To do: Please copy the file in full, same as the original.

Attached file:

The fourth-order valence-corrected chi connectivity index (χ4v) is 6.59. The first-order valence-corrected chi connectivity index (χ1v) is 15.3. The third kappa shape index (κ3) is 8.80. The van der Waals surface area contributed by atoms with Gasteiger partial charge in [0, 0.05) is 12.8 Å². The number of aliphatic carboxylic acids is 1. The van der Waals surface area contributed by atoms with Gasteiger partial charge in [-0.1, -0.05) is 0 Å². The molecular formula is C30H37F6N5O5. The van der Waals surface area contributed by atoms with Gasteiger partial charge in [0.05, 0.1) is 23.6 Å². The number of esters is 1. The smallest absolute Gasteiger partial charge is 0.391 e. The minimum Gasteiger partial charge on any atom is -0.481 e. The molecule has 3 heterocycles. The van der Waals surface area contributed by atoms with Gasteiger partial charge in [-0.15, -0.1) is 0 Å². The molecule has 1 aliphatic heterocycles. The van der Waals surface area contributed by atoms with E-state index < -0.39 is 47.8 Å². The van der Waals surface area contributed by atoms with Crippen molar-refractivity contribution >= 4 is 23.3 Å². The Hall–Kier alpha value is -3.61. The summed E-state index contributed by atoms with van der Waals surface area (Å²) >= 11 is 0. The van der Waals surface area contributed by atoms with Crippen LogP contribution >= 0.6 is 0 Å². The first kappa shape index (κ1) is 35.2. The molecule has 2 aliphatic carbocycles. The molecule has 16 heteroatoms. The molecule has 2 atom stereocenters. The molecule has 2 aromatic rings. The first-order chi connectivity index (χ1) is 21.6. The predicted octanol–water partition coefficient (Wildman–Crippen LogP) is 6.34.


The fourth-order valence-corrected chi connectivity index (χ4v) is 6.59. The first-order valence-corrected chi connectivity index (χ1v) is 15.3. The third kappa shape index (κ3) is 8.80. The van der Waals surface area contributed by atoms with Gasteiger partial charge in [0, 0.05) is 12.8 Å². The number of aliphatic carboxylic acids is 1. The van der Waals surface area contributed by atoms with Gasteiger partial charge in [-0.1, -0.05) is 0 Å². The molecular formula is C30H37F6N5O5. The van der Waals surface area contributed by atoms with Gasteiger partial charge in [0.05, 0.1) is 23.6 Å². The number of esters is 1. The smallest absolute Gasteiger partial charge is 0.391 e. The minimum Gasteiger partial charge on any atom is -0.481 e. The molecule has 3 heterocycles. The van der Waals surface area contributed by atoms with Gasteiger partial charge in [-0.15, -0.1) is 0 Å². The molecule has 1 aliphatic heterocycles. The van der Waals surface area contributed by atoms with E-state index < -0.39 is 47.8 Å². The van der Waals surface area contributed by atoms with Crippen molar-refractivity contribution >= 4 is 23.3 Å². The Hall–Kier alpha value is -3.61. The summed E-state index contributed by atoms with van der Waals surface area (Å²) >= 11 is 0. The van der Waals surface area contributed by atoms with Crippen LogP contribution >= 0.6 is 0 Å². The first kappa shape index (κ1) is 35.2. The molecule has 2 aliphatic carbocycles. The molecule has 16 heteroatoms. The molecule has 2 atom stereocenters. The molecule has 2 aromatic rings. The first-order chi connectivity index (χ1) is 21.6. The predicted octanol–water partition coefficient (Wildman–Crippen LogP) is 6.34.